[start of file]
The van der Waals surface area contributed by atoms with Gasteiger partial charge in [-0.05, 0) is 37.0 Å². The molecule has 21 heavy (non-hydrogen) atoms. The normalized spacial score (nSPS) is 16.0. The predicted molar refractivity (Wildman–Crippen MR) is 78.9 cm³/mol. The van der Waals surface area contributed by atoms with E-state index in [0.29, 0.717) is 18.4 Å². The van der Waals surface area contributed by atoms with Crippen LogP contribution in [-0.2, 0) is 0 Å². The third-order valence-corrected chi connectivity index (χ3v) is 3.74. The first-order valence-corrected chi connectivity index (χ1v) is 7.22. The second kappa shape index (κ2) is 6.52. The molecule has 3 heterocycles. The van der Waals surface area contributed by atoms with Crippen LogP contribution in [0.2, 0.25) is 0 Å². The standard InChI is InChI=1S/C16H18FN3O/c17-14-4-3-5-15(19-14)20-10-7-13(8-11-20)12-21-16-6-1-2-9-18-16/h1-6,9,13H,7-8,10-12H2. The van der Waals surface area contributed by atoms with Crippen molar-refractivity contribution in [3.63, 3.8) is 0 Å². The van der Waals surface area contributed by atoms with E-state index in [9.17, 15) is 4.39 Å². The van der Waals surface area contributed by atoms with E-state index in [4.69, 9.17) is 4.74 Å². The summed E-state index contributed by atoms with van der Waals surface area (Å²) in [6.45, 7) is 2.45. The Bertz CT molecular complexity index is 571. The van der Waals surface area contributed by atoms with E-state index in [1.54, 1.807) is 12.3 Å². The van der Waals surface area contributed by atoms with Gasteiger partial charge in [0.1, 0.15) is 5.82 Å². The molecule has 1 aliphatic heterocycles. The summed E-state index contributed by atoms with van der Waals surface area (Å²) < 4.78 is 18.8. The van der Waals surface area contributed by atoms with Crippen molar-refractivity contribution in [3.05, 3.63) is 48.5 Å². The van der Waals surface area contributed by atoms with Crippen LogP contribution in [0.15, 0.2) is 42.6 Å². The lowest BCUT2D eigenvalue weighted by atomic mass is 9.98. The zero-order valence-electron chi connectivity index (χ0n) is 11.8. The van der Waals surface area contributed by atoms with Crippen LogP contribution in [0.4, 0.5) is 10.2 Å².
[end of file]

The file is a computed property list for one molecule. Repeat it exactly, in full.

The van der Waals surface area contributed by atoms with Gasteiger partial charge in [-0.05, 0) is 37.0 Å². The molecule has 21 heavy (non-hydrogen) atoms. The normalized spacial score (nSPS) is 16.0. The predicted molar refractivity (Wildman–Crippen MR) is 78.9 cm³/mol. The van der Waals surface area contributed by atoms with E-state index in [0.29, 0.717) is 18.4 Å². The van der Waals surface area contributed by atoms with Crippen LogP contribution in [-0.2, 0) is 0 Å². The third-order valence-corrected chi connectivity index (χ3v) is 3.74. The first-order valence-corrected chi connectivity index (χ1v) is 7.22. The second kappa shape index (κ2) is 6.52. The molecule has 3 heterocycles. The van der Waals surface area contributed by atoms with Crippen LogP contribution in [0.2, 0.25) is 0 Å². The standard InChI is InChI=1S/C16H18FN3O/c17-14-4-3-5-15(19-14)20-10-7-13(8-11-20)12-21-16-6-1-2-9-18-16/h1-6,9,13H,7-8,10-12H2. The van der Waals surface area contributed by atoms with Crippen molar-refractivity contribution in [3.63, 3.8) is 0 Å². The van der Waals surface area contributed by atoms with E-state index in [9.17, 15) is 4.39 Å². The van der Waals surface area contributed by atoms with E-state index in [4.69, 9.17) is 4.74 Å². The summed E-state index contributed by atoms with van der Waals surface area (Å²) in [6.45, 7) is 2.45. The Bertz CT molecular complexity index is 571. The van der Waals surface area contributed by atoms with E-state index in [1.54, 1.807) is 12.3 Å². The van der Waals surface area contributed by atoms with Gasteiger partial charge in [0.1, 0.15) is 5.82 Å². The molecule has 1 aliphatic heterocycles. The summed E-state index contributed by atoms with van der Waals surface area (Å²) < 4.78 is 18.8. The van der Waals surface area contributed by atoms with Crippen molar-refractivity contribution in [3.05, 3.63) is 48.5 Å². The van der Waals surface area contributed by atoms with Crippen LogP contribution in [0.15, 0.2) is 42.6 Å². The lowest BCUT2D eigenvalue weighted by atomic mass is 9.98. The zero-order valence-electron chi connectivity index (χ0n) is 11.8. The van der Waals surface area contributed by atoms with Crippen LogP contribution in [0.4, 0.5) is 10.2 Å².